Longman Dictionary of Contemporary English homepage

Date: 1500-1600
Language: French
Origin: vocabulaire, from Medieval Latin vocabularium, from Latin vocabulum 'word, name', from vocare; VOCATION

vocabulary

noun
     
Related topics: Linguistics, Languages
vo‧cab‧u‧la‧ry plural vocabularies
1 [uncountable and countable]SL all the words that someone knows or uses
Reading is one of the best ways of improving your vocabulary.
He has a wide vocabulary.
active vocabulary (=the words someone can use)
passive vocabulary (=the words someone can understand, but does not use)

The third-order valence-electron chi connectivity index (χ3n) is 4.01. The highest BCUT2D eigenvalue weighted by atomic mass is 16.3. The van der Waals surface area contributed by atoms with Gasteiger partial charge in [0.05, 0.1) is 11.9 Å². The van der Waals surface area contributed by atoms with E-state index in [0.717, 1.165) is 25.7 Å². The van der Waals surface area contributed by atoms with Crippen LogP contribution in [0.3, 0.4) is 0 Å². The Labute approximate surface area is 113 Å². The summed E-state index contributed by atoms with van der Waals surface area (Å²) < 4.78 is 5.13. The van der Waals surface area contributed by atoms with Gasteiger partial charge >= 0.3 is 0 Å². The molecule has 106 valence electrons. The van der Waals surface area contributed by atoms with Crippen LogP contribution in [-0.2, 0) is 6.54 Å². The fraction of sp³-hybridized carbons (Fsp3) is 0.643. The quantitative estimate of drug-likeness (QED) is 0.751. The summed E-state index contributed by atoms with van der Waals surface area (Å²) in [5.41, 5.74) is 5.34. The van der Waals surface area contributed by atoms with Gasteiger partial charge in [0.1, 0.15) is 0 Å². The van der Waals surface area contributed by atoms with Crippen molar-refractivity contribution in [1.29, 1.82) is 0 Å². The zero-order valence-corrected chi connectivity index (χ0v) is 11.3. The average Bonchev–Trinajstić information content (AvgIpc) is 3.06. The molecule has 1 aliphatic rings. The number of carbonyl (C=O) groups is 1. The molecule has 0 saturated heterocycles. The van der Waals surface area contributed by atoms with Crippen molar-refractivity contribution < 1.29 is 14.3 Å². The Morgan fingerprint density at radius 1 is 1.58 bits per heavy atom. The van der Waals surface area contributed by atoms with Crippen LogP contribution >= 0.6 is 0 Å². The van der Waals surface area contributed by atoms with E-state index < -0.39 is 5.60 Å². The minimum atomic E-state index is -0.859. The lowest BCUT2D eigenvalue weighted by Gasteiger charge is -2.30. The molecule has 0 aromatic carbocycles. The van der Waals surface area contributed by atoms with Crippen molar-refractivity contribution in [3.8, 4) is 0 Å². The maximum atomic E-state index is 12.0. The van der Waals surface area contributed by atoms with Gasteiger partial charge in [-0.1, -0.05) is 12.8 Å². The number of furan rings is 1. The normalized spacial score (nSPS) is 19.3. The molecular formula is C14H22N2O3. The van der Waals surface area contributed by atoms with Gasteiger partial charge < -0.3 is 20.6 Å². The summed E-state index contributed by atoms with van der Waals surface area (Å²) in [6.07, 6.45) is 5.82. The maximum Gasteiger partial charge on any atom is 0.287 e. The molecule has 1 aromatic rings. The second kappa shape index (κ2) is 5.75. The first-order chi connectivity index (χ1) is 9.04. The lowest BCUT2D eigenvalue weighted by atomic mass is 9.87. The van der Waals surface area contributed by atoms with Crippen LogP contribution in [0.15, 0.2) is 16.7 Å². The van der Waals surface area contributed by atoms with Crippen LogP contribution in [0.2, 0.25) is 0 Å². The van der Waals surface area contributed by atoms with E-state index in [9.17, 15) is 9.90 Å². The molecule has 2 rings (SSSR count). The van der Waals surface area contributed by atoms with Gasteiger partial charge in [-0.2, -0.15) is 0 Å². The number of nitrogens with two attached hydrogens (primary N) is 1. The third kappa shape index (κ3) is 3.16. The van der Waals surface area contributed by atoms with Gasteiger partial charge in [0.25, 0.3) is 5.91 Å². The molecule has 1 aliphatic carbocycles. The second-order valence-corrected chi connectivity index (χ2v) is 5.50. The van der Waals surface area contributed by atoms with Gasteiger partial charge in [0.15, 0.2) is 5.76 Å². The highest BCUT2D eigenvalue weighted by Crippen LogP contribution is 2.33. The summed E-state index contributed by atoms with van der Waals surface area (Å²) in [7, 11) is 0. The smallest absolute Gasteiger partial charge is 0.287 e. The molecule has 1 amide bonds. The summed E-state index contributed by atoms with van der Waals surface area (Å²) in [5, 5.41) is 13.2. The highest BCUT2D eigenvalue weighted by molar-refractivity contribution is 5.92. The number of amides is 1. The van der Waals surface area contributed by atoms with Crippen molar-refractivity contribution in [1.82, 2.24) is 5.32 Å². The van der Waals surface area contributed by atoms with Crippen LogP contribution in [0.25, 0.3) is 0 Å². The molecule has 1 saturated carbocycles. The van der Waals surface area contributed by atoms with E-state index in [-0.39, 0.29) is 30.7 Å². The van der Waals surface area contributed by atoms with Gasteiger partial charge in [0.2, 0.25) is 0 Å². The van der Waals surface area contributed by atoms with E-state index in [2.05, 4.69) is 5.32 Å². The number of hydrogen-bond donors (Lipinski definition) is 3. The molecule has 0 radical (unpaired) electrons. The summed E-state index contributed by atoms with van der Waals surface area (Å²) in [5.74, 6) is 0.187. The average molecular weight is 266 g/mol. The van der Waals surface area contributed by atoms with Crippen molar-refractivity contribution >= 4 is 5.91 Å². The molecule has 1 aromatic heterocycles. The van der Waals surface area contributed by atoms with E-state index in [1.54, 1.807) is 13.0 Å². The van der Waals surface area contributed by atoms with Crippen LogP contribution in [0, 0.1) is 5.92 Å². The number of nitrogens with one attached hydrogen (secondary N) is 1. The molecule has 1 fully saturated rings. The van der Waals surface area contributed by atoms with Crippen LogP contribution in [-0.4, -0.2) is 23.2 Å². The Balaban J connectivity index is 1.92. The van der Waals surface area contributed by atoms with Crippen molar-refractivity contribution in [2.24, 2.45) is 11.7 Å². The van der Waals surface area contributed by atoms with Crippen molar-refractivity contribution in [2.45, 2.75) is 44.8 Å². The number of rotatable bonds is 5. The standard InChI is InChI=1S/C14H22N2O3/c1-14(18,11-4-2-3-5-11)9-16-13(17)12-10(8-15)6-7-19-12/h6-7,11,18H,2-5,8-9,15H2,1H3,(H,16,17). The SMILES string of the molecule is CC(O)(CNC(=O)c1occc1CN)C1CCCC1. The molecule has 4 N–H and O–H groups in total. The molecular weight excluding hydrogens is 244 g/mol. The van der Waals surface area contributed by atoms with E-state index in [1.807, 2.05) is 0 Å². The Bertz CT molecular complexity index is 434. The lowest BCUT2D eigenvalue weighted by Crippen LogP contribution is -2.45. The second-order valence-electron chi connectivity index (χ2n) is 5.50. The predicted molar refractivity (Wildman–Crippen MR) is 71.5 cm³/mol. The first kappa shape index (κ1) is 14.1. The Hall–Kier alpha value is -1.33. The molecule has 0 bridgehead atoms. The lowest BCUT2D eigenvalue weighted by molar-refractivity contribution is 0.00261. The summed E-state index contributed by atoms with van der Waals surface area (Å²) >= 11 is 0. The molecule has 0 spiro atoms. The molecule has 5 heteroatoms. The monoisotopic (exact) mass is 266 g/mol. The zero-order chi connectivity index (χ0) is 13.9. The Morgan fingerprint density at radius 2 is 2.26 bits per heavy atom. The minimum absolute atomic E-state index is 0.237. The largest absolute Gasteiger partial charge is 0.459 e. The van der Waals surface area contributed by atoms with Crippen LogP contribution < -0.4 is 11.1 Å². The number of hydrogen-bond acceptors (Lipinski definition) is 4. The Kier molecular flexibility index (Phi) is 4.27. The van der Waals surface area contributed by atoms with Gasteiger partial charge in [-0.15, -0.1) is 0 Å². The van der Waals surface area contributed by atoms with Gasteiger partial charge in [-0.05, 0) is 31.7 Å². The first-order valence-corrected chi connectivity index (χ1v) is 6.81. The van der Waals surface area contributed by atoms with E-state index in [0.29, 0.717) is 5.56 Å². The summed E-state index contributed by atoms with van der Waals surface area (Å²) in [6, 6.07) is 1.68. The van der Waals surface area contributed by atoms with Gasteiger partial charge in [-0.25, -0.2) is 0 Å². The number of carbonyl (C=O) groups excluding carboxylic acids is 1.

2 [countable]SLL all the words in a particular language:
English has the largest vocabulary of any language.
3 [uncountable and countable]SL the words that are typically used when talking about a particular subject:
Most technical jobs use a specialized vocabulary.
vocabulary of
the vocabulary of politics
4 [uncountable and countable] the range of possible features, effects, actions etc, especially in a type of music or art
vocabulary of
Charlie Parker expanded the vocabulary of jazz.
5

(the word) failure/guilt/compromise etc is not in somebody's vocabulary

used to say that someone never thinks of accepting failure etc
6 [countable]SLLTCN old-fashioned a list of words with explanations of their meanings, especially in a book for learning a foreign language

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